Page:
When I found it, I knew.  A wide door with flaking black paint and a smaller door within the larger one.  No windows.  It seemed like one of oldest garages but I saw that the lock was newer than the door itself.  I felt almost certain the key would fit but I just stood there for a while, peering at the garage in front of me on this dark little road.  My stomach was tight at the thought of even pulling the key from my pocket.  I still didn’t know who or what had led me here.  I was afraid and could feel the strangeness all around me. 
    A presence, watchful and alien.  Dark wings.
    Eventually I took the key from my pocket and slipped it into the lock for the smaller door.  Despite myself I gasped when the key turned.  If I ran now I would never forgive myself.  I didn’t want to falter at the threshold.  I was afraid but my heart wasn’t pounding.  I felt icy and foreign to myself, like I could feel my own madness almost objectively.  I pushed open the door, stepped inside and closed it behind me. 
    Complete darkness. 
    Nothing lunges at me, but I know I’m down deeper than ever before.  No torch, not even a lighter on me tonight.  I silently pray that Amma is with me right now, but I cannot feel her.  I’m not certain this darkness around me is what dayworld souls would call ordinary space.  The floor feels soft.  I fumble around blindly for a wall, for a light switch.  I feel what I think is one and click it.  The interior of the space is softly illuminated in the pale greenish light from a single bulb on the wall.  I inhale sharply.  Mirrors.  There are mirrors everywhere.  The entire garage is soundproofed with black foam.  Mirrors of various sizes affixed to the walls and floor and ceiling.  Some of the smaller ones at the corners are framed, but the largest ones act as centrepieces and have been inlaid, frameless, into the foam itself.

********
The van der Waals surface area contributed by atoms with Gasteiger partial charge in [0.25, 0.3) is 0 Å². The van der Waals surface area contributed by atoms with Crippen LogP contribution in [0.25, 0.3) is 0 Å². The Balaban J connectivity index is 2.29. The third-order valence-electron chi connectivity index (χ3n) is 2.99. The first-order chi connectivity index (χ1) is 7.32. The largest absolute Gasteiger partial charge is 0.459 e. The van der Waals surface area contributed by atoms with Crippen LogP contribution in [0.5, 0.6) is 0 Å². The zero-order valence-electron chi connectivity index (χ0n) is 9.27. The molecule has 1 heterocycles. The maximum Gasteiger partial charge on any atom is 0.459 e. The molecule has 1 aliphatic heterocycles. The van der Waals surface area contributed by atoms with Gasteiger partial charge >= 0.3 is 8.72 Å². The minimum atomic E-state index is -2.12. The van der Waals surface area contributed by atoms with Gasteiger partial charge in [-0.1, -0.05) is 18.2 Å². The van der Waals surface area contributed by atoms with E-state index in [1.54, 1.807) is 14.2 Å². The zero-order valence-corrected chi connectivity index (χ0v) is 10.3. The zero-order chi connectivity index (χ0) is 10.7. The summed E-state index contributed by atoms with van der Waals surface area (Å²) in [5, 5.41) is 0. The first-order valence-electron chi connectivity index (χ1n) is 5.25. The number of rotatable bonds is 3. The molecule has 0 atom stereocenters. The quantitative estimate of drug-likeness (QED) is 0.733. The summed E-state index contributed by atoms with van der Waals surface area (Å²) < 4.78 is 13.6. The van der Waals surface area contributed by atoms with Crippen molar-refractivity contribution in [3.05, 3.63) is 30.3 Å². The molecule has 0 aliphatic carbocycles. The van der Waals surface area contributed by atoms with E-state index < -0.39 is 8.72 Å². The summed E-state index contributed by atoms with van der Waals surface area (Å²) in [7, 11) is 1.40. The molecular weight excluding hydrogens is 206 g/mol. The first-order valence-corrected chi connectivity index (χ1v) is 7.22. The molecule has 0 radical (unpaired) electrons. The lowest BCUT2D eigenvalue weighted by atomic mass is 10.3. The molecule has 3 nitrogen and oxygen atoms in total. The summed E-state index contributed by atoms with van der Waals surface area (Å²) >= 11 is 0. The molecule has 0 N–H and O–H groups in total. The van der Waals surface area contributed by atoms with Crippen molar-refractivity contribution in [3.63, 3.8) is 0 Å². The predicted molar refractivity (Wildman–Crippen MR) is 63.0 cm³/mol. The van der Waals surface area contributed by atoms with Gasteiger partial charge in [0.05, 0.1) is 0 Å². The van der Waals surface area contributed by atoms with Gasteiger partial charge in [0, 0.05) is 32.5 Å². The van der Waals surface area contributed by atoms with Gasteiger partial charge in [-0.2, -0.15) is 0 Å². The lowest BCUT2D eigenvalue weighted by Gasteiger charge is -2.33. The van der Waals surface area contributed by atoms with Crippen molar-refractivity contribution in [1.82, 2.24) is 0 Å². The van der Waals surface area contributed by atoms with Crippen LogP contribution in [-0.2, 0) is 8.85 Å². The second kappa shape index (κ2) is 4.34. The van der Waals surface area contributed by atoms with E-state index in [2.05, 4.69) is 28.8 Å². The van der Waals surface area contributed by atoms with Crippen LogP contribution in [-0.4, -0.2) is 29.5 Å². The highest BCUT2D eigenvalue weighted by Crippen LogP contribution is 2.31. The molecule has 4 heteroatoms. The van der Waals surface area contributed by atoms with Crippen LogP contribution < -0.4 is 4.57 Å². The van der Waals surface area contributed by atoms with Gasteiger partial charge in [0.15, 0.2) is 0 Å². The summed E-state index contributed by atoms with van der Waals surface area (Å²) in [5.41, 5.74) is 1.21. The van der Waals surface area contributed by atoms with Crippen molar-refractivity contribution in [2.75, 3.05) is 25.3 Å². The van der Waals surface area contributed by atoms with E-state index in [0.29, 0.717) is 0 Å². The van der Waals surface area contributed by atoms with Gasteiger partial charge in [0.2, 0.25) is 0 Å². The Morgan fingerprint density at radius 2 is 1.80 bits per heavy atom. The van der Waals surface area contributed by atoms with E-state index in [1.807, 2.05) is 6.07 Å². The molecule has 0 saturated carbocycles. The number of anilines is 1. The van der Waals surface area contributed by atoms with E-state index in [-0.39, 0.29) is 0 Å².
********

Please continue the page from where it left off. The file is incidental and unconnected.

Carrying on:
“Holy Mother of God…” I murmur, as the reality of what I’m actually seeing begins to sink in.  This is not a dream.  I’m really standing here.  There is nothing in this space besides black foam and polished mirrors.  I feel all too human now, and the fear all too visceral.  Run, my fear tells me.  Fucking run, now.